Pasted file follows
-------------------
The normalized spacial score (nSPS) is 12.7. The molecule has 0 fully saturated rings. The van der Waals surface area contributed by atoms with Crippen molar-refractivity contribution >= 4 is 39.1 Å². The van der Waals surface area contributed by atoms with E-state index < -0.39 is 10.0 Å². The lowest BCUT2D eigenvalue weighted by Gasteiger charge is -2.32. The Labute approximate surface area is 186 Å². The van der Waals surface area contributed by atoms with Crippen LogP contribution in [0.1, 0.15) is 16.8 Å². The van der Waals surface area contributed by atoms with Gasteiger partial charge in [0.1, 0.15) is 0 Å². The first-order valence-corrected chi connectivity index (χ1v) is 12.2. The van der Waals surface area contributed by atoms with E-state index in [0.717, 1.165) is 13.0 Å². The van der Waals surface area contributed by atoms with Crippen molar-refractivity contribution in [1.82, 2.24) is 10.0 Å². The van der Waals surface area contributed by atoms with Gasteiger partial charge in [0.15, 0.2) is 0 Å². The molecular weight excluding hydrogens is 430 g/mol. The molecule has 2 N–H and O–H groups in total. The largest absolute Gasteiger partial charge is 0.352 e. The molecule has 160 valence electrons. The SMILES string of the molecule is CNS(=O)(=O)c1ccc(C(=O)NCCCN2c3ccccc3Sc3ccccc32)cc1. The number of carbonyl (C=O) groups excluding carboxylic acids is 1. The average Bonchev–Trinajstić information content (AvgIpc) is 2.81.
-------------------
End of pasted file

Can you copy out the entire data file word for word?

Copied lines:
The normalized spacial score (nSPS) is 12.7. The molecule has 0 fully saturated rings. The van der Waals surface area contributed by atoms with Crippen molar-refractivity contribution >= 4 is 39.1 Å². The van der Waals surface area contributed by atoms with E-state index < -0.39 is 10.0 Å². The lowest BCUT2D eigenvalue weighted by Gasteiger charge is -2.32. The Labute approximate surface area is 186 Å². The van der Waals surface area contributed by atoms with Crippen LogP contribution in [0.1, 0.15) is 16.8 Å². The van der Waals surface area contributed by atoms with Gasteiger partial charge in [0.1, 0.15) is 0 Å². The first-order valence-corrected chi connectivity index (χ1v) is 12.2. The van der Waals surface area contributed by atoms with E-state index in [0.717, 1.165) is 13.0 Å². The van der Waals surface area contributed by atoms with Crippen molar-refractivity contribution in [1.82, 2.24) is 10.0 Å². The van der Waals surface area contributed by atoms with Gasteiger partial charge in [0.15, 0.2) is 0 Å². The molecular weight excluding hydrogens is 430 g/mol. The molecule has 2 N–H and O–H groups in total. The largest absolute Gasteiger partial charge is 0.352 e. The molecule has 160 valence electrons. The SMILES string of the molecule is CNS(=O)(=O)c1ccc(C(=O)NCCCN2c3ccccc3Sc3ccccc32)cc1. The number of carbonyl (C=O) groups excluding carboxylic acids is 1. The average Bonchev–Trinajstić information content (AvgIpc) is 2.81.